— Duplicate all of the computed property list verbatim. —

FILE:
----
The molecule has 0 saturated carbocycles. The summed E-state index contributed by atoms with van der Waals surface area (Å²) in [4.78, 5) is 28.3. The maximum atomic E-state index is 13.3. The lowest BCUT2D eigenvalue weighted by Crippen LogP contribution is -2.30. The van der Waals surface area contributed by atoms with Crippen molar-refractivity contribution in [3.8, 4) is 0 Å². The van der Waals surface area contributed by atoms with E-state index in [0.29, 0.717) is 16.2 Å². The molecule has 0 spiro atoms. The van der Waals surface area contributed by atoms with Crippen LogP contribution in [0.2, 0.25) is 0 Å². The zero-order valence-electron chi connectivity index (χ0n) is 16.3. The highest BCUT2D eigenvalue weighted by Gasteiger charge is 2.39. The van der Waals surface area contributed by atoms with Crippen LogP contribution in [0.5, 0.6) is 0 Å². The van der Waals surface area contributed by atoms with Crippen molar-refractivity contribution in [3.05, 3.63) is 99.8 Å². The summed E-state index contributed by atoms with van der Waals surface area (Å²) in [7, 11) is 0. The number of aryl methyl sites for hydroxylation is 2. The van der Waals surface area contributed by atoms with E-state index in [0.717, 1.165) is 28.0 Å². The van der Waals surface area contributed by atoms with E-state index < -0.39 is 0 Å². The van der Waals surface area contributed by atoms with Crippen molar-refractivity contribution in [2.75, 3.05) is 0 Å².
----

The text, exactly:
The molecule has 0 saturated carbocycles. The summed E-state index contributed by atoms with van der Waals surface area (Å²) in [4.78, 5) is 28.3. The maximum atomic E-state index is 13.3. The lowest BCUT2D eigenvalue weighted by Crippen LogP contribution is -2.30. The van der Waals surface area contributed by atoms with Crippen molar-refractivity contribution in [3.8, 4) is 0 Å². The van der Waals surface area contributed by atoms with E-state index in [0.29, 0.717) is 16.2 Å². The molecule has 0 spiro atoms. The van der Waals surface area contributed by atoms with Crippen LogP contribution in [0.2, 0.25) is 0 Å². The zero-order valence-electron chi connectivity index (χ0n) is 16.3. The highest BCUT2D eigenvalue weighted by Gasteiger charge is 2.39. The van der Waals surface area contributed by atoms with Crippen LogP contribution in [0.5, 0.6) is 0 Å². The van der Waals surface area contributed by atoms with Crippen molar-refractivity contribution in [3.05, 3.63) is 99.8 Å². The summed E-state index contributed by atoms with van der Waals surface area (Å²) in [7, 11) is 0. The number of aryl methyl sites for hydroxylation is 2. The van der Waals surface area contributed by atoms with E-state index in [0.717, 1.165) is 28.0 Å². The van der Waals surface area contributed by atoms with E-state index < -0.39 is 0 Å². The van der Waals surface area contributed by atoms with Crippen molar-refractivity contribution in [2.75, 3.05) is 0 Å².